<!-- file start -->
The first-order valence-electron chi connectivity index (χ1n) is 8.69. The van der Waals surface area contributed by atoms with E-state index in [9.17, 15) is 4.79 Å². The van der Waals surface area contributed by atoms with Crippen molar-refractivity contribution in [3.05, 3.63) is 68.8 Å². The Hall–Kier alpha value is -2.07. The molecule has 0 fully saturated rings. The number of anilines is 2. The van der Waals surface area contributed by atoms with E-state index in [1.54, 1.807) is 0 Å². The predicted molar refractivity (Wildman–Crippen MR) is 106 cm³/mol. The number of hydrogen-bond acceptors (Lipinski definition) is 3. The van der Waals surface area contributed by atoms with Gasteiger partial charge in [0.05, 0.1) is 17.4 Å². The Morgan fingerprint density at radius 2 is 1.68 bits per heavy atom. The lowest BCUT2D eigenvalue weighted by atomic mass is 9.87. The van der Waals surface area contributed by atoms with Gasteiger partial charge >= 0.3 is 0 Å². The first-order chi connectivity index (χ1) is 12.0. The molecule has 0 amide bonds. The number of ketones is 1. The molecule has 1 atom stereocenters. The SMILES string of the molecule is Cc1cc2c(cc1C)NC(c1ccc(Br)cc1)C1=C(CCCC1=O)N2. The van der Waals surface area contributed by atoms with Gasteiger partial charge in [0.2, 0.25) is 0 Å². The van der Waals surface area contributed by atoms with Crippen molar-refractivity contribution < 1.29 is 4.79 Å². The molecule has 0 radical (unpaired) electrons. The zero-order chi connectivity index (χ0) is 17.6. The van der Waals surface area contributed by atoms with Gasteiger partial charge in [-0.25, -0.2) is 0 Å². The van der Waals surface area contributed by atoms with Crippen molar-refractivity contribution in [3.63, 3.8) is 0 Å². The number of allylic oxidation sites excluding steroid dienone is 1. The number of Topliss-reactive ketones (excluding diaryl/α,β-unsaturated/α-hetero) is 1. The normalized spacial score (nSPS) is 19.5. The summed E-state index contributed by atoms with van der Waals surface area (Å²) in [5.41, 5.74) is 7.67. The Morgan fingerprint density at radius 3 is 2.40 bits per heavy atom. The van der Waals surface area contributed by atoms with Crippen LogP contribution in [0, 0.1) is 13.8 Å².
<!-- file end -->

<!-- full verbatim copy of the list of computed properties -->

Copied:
The first-order valence-electron chi connectivity index (χ1n) is 8.69. The van der Waals surface area contributed by atoms with E-state index in [9.17, 15) is 4.79 Å². The van der Waals surface area contributed by atoms with Crippen molar-refractivity contribution in [3.05, 3.63) is 68.8 Å². The Hall–Kier alpha value is -2.07. The molecule has 0 fully saturated rings. The number of anilines is 2. The van der Waals surface area contributed by atoms with E-state index in [1.54, 1.807) is 0 Å². The predicted molar refractivity (Wildman–Crippen MR) is 106 cm³/mol. The number of hydrogen-bond acceptors (Lipinski definition) is 3. The van der Waals surface area contributed by atoms with Gasteiger partial charge in [0.05, 0.1) is 17.4 Å². The Morgan fingerprint density at radius 2 is 1.68 bits per heavy atom. The lowest BCUT2D eigenvalue weighted by atomic mass is 9.87. The van der Waals surface area contributed by atoms with Gasteiger partial charge >= 0.3 is 0 Å². The first-order chi connectivity index (χ1) is 12.0. The molecule has 0 amide bonds. The number of ketones is 1. The molecule has 1 atom stereocenters. The SMILES string of the molecule is Cc1cc2c(cc1C)NC(c1ccc(Br)cc1)C1=C(CCCC1=O)N2. The van der Waals surface area contributed by atoms with Gasteiger partial charge in [0.2, 0.25) is 0 Å². The van der Waals surface area contributed by atoms with Crippen molar-refractivity contribution < 1.29 is 4.79 Å². The molecule has 0 radical (unpaired) electrons. The zero-order chi connectivity index (χ0) is 17.6. The van der Waals surface area contributed by atoms with Gasteiger partial charge in [-0.25, -0.2) is 0 Å². The van der Waals surface area contributed by atoms with Crippen molar-refractivity contribution in [3.63, 3.8) is 0 Å². The number of allylic oxidation sites excluding steroid dienone is 1. The number of Topliss-reactive ketones (excluding diaryl/α,β-unsaturated/α-hetero) is 1. The normalized spacial score (nSPS) is 19.5. The summed E-state index contributed by atoms with van der Waals surface area (Å²) in [5.41, 5.74) is 7.67. The Morgan fingerprint density at radius 3 is 2.40 bits per heavy atom. The van der Waals surface area contributed by atoms with Crippen LogP contribution in [0, 0.1) is 13.8 Å².